It’s been a dizzying stretch since the launch of Chat GPT, with artificial intelligence regulation and policy bursting forward as top concern in Canada and around the world. From a Canadian perspective, Bill C-27 got most of its initial attention for its privacy provisions, but its inclusion of an AI bill – AIDA – has emerged as a huge issue in its own right. Meanwhile, the government has also quietly been pushing ahead with new generative AI guidelines that may debut this week. Bianca Wylie is a writer and an open government and public technology advocate with a dual background in technology and public engagement. She’s become increasingly uncomfortable with the AI regulatory process in Canada and she joins the Law Bytes podcast to provide her thoughts about AIDA, generative AI regulation, and a process she believes is in dire need of fixing.
The government unveiled Bill C-56 yesterday, legislation it touts as supporting the building of more rental homes (through tax measures) and stabilizing grocery prices (through Competition Act reforms). While the proposed Competition Act changes include increased investigative and merger blocking powers for the Competition Bureau as well as the long overdue elimination of the efficiencies defence, the bill also includes provisions that undermine Competition Bureau independence. The government is not promoting those changes – there is no reference to it in the press release – but bill gives it broad powers to order inquiries into any market or industry and dictate the terms of the inquiry to the Competition Bureau. Those reforms are not subject to any significant limitations and are open to potential abuse.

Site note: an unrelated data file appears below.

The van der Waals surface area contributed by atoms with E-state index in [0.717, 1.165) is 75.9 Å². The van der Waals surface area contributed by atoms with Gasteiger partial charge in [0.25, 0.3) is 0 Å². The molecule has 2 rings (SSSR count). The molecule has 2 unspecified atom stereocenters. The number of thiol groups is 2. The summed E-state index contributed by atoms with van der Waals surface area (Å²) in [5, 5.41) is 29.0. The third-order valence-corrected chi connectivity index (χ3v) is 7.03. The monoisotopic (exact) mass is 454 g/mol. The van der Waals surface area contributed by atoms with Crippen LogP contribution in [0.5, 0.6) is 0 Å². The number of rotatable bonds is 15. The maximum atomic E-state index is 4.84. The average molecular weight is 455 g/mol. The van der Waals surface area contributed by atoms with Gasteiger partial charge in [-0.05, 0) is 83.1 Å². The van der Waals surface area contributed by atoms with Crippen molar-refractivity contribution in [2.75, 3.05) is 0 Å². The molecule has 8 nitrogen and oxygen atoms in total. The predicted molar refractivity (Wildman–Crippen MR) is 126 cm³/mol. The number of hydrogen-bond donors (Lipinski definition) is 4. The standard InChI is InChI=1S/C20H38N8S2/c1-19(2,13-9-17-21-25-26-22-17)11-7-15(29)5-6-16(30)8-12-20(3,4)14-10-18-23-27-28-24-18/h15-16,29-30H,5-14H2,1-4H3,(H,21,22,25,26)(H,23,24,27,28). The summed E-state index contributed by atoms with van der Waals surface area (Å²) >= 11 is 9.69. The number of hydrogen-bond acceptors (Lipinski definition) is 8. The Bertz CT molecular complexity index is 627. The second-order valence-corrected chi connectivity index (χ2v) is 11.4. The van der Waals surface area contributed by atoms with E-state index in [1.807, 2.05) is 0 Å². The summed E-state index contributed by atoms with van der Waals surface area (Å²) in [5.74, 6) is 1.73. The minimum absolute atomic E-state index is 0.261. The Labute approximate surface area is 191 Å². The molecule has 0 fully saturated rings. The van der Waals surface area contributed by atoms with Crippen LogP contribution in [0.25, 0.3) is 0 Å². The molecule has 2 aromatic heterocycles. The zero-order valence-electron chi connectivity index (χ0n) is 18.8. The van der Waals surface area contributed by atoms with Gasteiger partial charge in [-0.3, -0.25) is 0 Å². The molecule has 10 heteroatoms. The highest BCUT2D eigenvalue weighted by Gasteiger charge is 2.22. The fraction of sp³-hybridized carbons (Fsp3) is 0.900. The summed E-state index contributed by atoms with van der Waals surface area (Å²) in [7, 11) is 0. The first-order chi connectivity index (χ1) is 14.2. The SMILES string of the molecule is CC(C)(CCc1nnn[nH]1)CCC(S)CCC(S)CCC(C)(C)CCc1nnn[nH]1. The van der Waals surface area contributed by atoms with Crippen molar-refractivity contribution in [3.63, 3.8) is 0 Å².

The Law Bytes Podcast, Episode 177: Chris Dinn on Bill C-18’s Harm to Torontoverse and Investment in Innovative Media in Canada
The Law Bytes podcast is back after a brief break, and with it, talk about the Online News Act or Bill C-18. All news – both Canadian and foreign – is blocked on Facebook and Instagram in response to Bill C-18 and the reports suggest that the move has had no real impact in use of the platform. Where it has had an impact, however, is on news outlets themselves, many of whom have experienced significant reductions in referral traffic, which invariably leads to less revenues.
Much of the attention is on the big players, but the problem is particularly acute for smaller, independent news outlets. Chris Dinn is the founder and publisher of Torontoverse, a new Toronto news outlet that combines news with mapping technologies to create a different way of engaging with the news. The year-old site was growing quickly, but recently announced that it was slowing down in response to Bill C-18’s impact. Chris joins the podcast to talk about the business, the effect of the government legislation, and what he thinks should come next.